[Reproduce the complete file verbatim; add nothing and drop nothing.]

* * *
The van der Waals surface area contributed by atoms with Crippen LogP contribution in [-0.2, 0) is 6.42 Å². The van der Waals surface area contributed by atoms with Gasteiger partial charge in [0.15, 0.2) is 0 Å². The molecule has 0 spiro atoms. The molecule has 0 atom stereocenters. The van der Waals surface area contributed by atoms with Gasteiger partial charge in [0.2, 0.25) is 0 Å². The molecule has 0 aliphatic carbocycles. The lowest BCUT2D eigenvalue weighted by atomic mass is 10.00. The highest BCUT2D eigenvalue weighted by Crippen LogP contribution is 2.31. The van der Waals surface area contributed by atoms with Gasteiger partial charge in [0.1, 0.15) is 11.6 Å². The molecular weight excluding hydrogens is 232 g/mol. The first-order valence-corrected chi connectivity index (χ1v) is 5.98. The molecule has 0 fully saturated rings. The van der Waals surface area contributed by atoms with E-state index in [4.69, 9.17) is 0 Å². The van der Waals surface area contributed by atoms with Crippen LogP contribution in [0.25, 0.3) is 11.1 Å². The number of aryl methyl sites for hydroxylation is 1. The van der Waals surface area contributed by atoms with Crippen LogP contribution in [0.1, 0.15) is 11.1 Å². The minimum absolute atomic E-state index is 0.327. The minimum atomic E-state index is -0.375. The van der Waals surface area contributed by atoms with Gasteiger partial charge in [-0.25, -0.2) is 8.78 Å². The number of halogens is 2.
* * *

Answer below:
The van der Waals surface area contributed by atoms with Crippen LogP contribution in [-0.2, 0) is 6.42 Å². The van der Waals surface area contributed by atoms with Gasteiger partial charge in [0.15, 0.2) is 0 Å². The molecule has 0 spiro atoms. The molecule has 0 atom stereocenters. The van der Waals surface area contributed by atoms with Gasteiger partial charge in [0.2, 0.25) is 0 Å². The molecule has 0 aliphatic carbocycles. The lowest BCUT2D eigenvalue weighted by atomic mass is 10.00. The highest BCUT2D eigenvalue weighted by Crippen LogP contribution is 2.31. The van der Waals surface area contributed by atoms with Gasteiger partial charge in [0.1, 0.15) is 11.6 Å². The molecular weight excluding hydrogens is 232 g/mol. The first-order valence-corrected chi connectivity index (χ1v) is 5.98. The molecule has 0 fully saturated rings. The van der Waals surface area contributed by atoms with E-state index in [4.69, 9.17) is 0 Å². The van der Waals surface area contributed by atoms with Crippen LogP contribution in [0.25, 0.3) is 11.1 Å². The number of aryl methyl sites for hydroxylation is 1. The van der Waals surface area contributed by atoms with Crippen LogP contribution in [0.1, 0.15) is 11.1 Å². The minimum absolute atomic E-state index is 0.327. The minimum atomic E-state index is -0.375. The van der Waals surface area contributed by atoms with Gasteiger partial charge in [-0.25, -0.2) is 8.78 Å². The number of halogens is 2.